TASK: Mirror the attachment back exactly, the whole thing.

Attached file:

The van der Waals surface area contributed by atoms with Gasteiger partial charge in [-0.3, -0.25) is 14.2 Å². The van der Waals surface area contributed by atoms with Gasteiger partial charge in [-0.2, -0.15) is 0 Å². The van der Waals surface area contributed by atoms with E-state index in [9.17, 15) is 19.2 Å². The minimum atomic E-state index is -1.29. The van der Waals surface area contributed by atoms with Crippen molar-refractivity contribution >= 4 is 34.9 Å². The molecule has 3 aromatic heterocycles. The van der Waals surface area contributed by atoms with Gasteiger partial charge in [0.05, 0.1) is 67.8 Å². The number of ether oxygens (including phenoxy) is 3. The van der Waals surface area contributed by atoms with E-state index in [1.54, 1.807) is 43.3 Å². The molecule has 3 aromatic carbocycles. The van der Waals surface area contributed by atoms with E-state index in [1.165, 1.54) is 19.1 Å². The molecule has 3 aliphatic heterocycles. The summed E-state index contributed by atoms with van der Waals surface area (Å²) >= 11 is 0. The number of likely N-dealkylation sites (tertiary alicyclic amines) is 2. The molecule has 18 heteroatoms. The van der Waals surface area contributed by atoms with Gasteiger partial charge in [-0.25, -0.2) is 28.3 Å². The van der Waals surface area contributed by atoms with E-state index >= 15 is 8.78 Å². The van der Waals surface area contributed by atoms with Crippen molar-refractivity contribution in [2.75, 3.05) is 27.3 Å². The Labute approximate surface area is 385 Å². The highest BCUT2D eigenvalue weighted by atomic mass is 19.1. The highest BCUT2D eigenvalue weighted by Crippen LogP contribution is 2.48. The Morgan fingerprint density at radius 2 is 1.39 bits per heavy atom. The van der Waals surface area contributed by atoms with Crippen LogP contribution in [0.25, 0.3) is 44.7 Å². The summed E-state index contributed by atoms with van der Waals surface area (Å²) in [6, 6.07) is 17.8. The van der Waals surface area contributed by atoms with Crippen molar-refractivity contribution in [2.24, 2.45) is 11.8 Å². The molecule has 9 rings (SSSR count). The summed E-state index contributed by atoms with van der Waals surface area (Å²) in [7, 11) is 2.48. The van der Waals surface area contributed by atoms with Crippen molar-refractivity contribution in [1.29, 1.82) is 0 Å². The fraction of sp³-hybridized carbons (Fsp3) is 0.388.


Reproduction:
The van der Waals surface area contributed by atoms with Gasteiger partial charge in [-0.3, -0.25) is 14.2 Å². The van der Waals surface area contributed by atoms with Gasteiger partial charge in [-0.2, -0.15) is 0 Å². The van der Waals surface area contributed by atoms with E-state index in [9.17, 15) is 19.2 Å². The minimum atomic E-state index is -1.29. The van der Waals surface area contributed by atoms with Crippen molar-refractivity contribution >= 4 is 34.9 Å². The molecule has 3 aromatic heterocycles. The van der Waals surface area contributed by atoms with Gasteiger partial charge in [0.05, 0.1) is 67.8 Å². The number of ether oxygens (including phenoxy) is 3. The van der Waals surface area contributed by atoms with E-state index in [1.54, 1.807) is 43.3 Å². The molecule has 3 aromatic carbocycles. The van der Waals surface area contributed by atoms with E-state index in [1.165, 1.54) is 19.1 Å². The molecule has 3 aliphatic heterocycles. The summed E-state index contributed by atoms with van der Waals surface area (Å²) >= 11 is 0. The number of likely N-dealkylation sites (tertiary alicyclic amines) is 2. The molecule has 18 heteroatoms. The van der Waals surface area contributed by atoms with Gasteiger partial charge in [-0.25, -0.2) is 28.3 Å². The van der Waals surface area contributed by atoms with E-state index >= 15 is 8.78 Å². The van der Waals surface area contributed by atoms with Crippen molar-refractivity contribution in [2.75, 3.05) is 27.3 Å². The Labute approximate surface area is 385 Å². The highest BCUT2D eigenvalue weighted by atomic mass is 19.1. The highest BCUT2D eigenvalue weighted by Crippen LogP contribution is 2.48. The Morgan fingerprint density at radius 2 is 1.39 bits per heavy atom. The van der Waals surface area contributed by atoms with Crippen LogP contribution in [0.25, 0.3) is 44.7 Å². The summed E-state index contributed by atoms with van der Waals surface area (Å²) in [6, 6.07) is 17.8. The van der Waals surface area contributed by atoms with Crippen molar-refractivity contribution in [2.24, 2.45) is 11.8 Å². The molecule has 9 rings (SSSR count). The summed E-state index contributed by atoms with van der Waals surface area (Å²) in [7, 11) is 2.48. The van der Waals surface area contributed by atoms with Crippen molar-refractivity contribution in [1.29, 1.82) is 0 Å². The fraction of sp³-hybridized carbons (Fsp3) is 0.388.